The joy of cooking for one

By Georgia Clark-Albert, Special to the BDN
Posted May 02, 2011, at 3:33 p.m.

Whether you are cooking for one as the result of divorce, widowhood, an empty nest or personal choice, you are not alone. The U.S. Bureau of Census indicates that single-person households are becoming increasingly common. Someone lives alone in one of every five households in this country.

Most people don’t enjoy preparing meals just for themselves, and cooking healthful meals for one can feel like a chore. You have to eat to live, but nobody wants the same leftovers for a week. Instead of filling your grocery cart with frozen Lean Cuisines and Smart Ones, or just having a sandwich for dinner, try some of the suggestions here to help you prepare more nutritious meals for yourself.

Shopping and storage tips

  1. Buy frozen vegetables. The packages can be resealed and you only need cook what you want for a single meal. Buy fresh veggies only when you know you’ll be cooking and eating them in a day or two.
  2. Buy fresh fruit by the piece instead of by the bag. For example, don’t buy a bunch of bananas that are all ripe; buy one that is ripe, one that is almost ripe and one that is on the green side. Buy only what you can eat in a few days.
  3. Buy fruit juices and milk in single-serving containers. Even a quart goes bad more quickly than you think. One percent milk keeps longer than skim.
  4. Keep staples on hand in the pantry, such as dried pasta, rice, tomato sauce, onions, canned beans, chicken or vegetable broth and olive oil.
  5. Individual portions of meat, poultry and fish can be repackaged and then frozen. Wrap in heavy aluminum foil or a zipper-sealed bag to freeze.
  6. Some shelf-stable items that you don’t use quickly, such as coffee, flour, nuts, raisins and seeds, may be better off stored in the freezer.

Meals for one

Stir frying is a great way to add a variety of fresh vegetables and meats to your diet. You don’t need a fancy wok; just use a frying pan. Try chopped broccoli, carrots, onion, red peppers, and Chinese cabbage with bits of shrimp, beef or chicken. Add some commercial stir fry sauce or other seasoning if you like, and serve with brown rice. Stir-fry leftovers don’t freeze well, but they are great for lunch or supper the next day.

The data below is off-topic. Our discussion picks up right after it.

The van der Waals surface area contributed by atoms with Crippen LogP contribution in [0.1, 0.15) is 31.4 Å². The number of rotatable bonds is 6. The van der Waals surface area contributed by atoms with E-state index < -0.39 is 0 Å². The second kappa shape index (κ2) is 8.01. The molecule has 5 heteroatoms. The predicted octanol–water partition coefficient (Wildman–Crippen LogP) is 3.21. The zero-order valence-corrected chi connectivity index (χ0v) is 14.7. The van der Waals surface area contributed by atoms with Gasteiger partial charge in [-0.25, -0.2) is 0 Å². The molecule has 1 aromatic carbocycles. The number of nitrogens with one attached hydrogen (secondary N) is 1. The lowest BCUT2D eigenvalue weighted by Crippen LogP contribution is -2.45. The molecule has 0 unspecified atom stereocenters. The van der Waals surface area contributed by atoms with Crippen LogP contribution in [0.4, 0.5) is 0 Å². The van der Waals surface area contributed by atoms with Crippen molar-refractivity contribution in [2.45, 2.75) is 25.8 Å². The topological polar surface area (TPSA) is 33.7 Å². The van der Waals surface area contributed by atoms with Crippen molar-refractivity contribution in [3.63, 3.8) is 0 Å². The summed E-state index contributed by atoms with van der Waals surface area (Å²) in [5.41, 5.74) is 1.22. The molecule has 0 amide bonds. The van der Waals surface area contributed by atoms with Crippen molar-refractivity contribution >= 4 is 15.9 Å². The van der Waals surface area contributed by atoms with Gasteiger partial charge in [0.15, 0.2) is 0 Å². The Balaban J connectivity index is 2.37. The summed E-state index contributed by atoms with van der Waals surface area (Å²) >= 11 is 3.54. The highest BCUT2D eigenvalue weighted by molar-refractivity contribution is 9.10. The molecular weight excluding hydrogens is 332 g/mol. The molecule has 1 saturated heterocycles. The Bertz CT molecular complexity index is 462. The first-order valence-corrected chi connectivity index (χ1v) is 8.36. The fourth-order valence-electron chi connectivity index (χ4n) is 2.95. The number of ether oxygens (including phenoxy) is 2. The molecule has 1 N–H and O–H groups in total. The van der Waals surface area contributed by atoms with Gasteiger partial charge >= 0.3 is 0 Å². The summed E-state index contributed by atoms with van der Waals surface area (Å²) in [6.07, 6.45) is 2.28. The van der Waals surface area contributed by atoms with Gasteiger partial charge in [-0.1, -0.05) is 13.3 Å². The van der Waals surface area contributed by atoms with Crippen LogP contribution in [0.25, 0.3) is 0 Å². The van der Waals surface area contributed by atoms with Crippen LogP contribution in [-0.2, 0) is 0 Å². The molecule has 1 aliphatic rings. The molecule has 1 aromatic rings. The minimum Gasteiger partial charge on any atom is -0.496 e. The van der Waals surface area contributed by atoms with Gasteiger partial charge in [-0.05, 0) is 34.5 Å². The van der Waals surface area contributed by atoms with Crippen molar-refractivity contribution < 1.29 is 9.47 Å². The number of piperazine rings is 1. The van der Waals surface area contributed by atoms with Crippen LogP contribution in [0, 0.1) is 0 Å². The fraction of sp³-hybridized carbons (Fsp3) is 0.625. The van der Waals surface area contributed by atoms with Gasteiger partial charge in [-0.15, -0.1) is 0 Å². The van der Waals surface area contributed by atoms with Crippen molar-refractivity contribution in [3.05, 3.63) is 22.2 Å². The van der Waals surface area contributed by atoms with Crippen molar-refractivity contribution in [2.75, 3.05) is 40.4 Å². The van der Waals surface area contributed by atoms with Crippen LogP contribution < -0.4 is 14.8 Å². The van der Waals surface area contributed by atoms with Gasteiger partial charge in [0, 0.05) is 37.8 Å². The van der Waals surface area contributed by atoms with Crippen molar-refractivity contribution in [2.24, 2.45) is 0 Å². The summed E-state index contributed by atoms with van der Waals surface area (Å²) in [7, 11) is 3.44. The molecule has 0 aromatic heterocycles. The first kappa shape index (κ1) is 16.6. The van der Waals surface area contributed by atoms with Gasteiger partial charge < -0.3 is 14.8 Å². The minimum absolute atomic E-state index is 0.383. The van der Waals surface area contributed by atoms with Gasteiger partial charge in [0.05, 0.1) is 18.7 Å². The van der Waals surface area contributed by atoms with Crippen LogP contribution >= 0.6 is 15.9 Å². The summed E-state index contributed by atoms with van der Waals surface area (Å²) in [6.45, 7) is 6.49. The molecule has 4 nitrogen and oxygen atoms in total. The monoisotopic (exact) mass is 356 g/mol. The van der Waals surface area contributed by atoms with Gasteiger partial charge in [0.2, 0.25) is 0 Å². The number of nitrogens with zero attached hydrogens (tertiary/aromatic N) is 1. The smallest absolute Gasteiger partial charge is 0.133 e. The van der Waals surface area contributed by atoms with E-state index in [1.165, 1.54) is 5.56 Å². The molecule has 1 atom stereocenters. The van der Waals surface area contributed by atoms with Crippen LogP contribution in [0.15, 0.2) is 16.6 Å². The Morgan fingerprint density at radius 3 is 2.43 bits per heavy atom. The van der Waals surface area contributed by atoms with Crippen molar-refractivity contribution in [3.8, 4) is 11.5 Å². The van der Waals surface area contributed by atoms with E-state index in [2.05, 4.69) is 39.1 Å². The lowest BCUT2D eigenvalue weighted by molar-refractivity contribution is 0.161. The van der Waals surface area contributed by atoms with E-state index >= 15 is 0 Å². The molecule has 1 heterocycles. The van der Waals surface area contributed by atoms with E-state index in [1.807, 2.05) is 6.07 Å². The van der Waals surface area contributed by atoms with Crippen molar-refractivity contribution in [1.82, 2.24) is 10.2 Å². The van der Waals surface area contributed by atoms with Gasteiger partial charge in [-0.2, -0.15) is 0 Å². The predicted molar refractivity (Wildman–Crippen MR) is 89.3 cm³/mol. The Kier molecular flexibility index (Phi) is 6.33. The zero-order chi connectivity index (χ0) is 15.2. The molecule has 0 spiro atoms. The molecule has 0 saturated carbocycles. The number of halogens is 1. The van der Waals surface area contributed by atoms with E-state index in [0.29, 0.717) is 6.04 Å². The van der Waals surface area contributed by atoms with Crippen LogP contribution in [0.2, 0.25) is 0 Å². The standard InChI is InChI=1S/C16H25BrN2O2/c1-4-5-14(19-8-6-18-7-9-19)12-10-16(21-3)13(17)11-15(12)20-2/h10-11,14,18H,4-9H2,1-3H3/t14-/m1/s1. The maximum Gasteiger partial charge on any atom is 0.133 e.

Meatloaf is a favorite comfort food. It takes a little work, but it keeps well. Combine a pound of ground beef with chopped onion, bread crumbs, an egg, a little ketchup and some herbs. Press into a loaf pan and cook at 350 for about an hour. Put a potato in the oven to cook along with it, and give yourself a green vegetable or a bit of salad. After supper, freeze the meatloaf  in individual portions.

Chicken Parmesan calls for dipping chicken breasts in beaten eggs and rolling them in a mixture of Parmesan cheese and seasoned bread crumbs. Top with tomato sauce and mozzarella cheese. Bake at 350 for about a half hour, until the centers are white with no pink. Freeze extra portions.

Omelets are quick, easy, tasty and good for you. Fold chopped vegetables and a bit of cheese into the beaten egg as it cooks. Use only the egg whites to reduce fat and cholesterol.

Other tips: Broiling or barbecuing on a small outdoor grill is quick and easy. You can grill meat, fish, poultry and many vegetables.

Liven up your meal time Invite a friend or neighbor for dinner, or bring a meal to share with them. Plan a monthly meal with friends around ethnic themes. Set your table for every meal; make it look appealing. Don’t eat in front of the television; play some quiet music in the background instead.

Although it is a challenge to shop smart and eat well as a single person, it will pay off in your mealtime enjoyment and your good health. Bon appetit!

Georgia Clark-Albert is a registered dietitian who lives in Athens, Maine. Read more of her columns and post questions at bangordailynews.com or email her at GeorgiaMaineMSRDCDE@gmail.com.

 

http://bangordailynews.com/2011/05/02/health/the-joy-of-cooking-for-one/ printed on July 11, 2014